Of course, one must not forget that a lot about Yasuke is based on assumptions or speculations and not everything about his life can be reconstructed due to a lack of historical sources. Some also claim that he was not a slave but a warrior or a trader. Some are also amazed that he was able to become a samurai so quickly. Its exact origins and many of its secrets seem to lie in the dark of history, which does not detract from the fact that it was in Japan and actually existed.
By the way, the topic of the black samurai also occurs in Japanese pop culture. Anime fans should see similarities in “Afrosamurai”, even if, to my knowledge, it is not known whether the manga author used the “real Afrosamurai” Yasuke as a template. There are also books about him, such as the Japanese children's book “Kuro-suke” from 1968 or non-fiction books such as “Yasuke: The true story of the legendary African Samurai”, which was created after 9 years of research. All of the works attempt to trace Yasuke's life and historical significance in one way or another. Coolly, a new Hollywood movie and Netflix series about Yasuke are also planned. The subject has apparently recently been rediscovered by the media - perhaps thanks in part to the 2018 Black Panther superhero film.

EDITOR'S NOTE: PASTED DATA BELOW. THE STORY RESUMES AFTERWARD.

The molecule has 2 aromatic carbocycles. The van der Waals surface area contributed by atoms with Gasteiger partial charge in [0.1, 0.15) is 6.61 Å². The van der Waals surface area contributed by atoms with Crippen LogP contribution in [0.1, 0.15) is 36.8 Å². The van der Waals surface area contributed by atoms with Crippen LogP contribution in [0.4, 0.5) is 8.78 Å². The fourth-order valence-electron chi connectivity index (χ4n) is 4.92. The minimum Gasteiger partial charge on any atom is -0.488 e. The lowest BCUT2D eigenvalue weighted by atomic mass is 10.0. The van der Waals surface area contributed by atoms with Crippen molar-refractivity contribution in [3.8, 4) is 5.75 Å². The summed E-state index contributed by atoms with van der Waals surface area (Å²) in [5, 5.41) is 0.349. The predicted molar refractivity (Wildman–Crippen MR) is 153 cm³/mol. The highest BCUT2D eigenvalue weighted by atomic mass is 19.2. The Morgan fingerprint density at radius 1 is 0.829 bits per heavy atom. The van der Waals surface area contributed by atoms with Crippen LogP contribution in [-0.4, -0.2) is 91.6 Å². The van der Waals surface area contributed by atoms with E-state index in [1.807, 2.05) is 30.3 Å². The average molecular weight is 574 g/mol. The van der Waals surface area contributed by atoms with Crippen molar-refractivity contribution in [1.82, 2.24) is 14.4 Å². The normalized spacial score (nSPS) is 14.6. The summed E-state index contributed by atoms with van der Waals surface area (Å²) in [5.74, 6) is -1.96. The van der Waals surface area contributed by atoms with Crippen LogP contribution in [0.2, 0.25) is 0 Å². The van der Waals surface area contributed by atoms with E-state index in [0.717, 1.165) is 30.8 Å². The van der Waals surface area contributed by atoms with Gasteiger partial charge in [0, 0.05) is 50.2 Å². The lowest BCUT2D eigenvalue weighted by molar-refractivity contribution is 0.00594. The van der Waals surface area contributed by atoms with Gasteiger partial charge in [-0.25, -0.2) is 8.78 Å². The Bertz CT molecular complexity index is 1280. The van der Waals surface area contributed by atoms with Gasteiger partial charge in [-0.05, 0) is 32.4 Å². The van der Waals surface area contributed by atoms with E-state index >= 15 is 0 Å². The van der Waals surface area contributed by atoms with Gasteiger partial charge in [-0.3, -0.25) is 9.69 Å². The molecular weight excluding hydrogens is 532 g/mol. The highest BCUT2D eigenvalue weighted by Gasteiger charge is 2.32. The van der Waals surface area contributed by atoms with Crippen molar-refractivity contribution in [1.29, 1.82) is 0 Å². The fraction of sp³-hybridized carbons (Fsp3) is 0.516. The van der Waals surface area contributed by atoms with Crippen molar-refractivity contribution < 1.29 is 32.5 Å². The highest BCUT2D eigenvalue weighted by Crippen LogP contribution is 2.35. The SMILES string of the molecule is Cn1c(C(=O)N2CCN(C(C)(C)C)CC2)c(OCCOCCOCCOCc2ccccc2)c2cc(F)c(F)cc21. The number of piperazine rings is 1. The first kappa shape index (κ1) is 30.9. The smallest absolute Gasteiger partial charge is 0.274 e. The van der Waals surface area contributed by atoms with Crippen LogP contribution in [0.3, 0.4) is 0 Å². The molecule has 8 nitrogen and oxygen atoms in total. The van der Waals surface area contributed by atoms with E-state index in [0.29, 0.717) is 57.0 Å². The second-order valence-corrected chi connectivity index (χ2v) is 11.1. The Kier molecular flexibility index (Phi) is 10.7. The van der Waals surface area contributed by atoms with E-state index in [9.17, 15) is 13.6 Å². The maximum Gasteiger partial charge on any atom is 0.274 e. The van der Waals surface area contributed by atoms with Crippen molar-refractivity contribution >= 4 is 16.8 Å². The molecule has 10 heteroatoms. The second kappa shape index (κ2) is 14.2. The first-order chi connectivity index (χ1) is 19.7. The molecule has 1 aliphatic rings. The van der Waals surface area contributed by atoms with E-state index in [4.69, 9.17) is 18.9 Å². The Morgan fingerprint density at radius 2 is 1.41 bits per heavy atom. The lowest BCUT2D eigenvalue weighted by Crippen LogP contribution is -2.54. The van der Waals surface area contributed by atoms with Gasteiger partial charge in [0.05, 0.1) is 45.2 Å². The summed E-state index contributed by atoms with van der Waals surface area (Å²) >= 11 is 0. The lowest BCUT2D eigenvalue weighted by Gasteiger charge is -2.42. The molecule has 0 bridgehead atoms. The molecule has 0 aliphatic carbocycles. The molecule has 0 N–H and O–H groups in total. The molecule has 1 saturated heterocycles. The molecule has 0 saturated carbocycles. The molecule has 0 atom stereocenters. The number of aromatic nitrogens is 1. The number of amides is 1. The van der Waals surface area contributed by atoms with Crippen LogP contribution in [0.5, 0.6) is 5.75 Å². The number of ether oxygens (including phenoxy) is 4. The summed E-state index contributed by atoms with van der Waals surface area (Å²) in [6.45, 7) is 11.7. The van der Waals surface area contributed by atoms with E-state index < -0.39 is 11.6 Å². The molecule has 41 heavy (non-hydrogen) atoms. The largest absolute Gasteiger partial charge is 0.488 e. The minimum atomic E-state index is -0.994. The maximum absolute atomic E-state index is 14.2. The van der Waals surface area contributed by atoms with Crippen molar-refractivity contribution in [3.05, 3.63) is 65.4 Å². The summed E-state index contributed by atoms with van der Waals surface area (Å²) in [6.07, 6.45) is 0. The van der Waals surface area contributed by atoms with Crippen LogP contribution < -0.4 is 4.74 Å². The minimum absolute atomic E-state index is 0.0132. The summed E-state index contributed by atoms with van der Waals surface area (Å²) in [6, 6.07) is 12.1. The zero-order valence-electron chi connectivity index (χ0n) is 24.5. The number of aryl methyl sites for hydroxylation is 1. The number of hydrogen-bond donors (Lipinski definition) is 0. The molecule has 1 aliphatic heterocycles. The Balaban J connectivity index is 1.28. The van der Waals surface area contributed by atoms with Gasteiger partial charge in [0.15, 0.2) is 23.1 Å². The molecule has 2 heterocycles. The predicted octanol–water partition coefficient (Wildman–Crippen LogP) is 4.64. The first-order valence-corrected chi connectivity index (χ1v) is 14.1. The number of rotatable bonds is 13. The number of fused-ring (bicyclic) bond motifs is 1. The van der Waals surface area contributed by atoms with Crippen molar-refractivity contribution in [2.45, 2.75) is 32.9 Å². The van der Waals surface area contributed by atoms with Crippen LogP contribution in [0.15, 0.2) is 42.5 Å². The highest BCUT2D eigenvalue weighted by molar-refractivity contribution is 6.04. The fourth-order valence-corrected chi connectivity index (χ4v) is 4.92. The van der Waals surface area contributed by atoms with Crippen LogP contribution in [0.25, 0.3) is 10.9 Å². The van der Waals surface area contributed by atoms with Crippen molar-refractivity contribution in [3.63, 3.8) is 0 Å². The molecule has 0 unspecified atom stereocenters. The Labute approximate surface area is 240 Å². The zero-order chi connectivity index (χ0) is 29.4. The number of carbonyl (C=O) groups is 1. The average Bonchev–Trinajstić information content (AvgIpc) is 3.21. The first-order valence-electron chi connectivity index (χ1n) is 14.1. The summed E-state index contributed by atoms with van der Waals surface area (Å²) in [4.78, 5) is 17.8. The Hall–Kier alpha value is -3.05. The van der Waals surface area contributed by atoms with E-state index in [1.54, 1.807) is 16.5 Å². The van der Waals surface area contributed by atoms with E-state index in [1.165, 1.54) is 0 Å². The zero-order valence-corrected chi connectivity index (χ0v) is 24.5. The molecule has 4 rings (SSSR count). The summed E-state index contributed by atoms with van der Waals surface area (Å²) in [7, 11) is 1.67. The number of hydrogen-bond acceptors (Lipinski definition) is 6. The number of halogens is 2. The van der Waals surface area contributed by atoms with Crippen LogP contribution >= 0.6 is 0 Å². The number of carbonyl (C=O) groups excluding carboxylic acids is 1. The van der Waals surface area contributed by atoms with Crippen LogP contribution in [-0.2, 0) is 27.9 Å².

What do you think? How did you like the little, somewhat unusual excursion into Japanese history? In any case, Yasuke's life is still fascinating and motivating and is worth telling.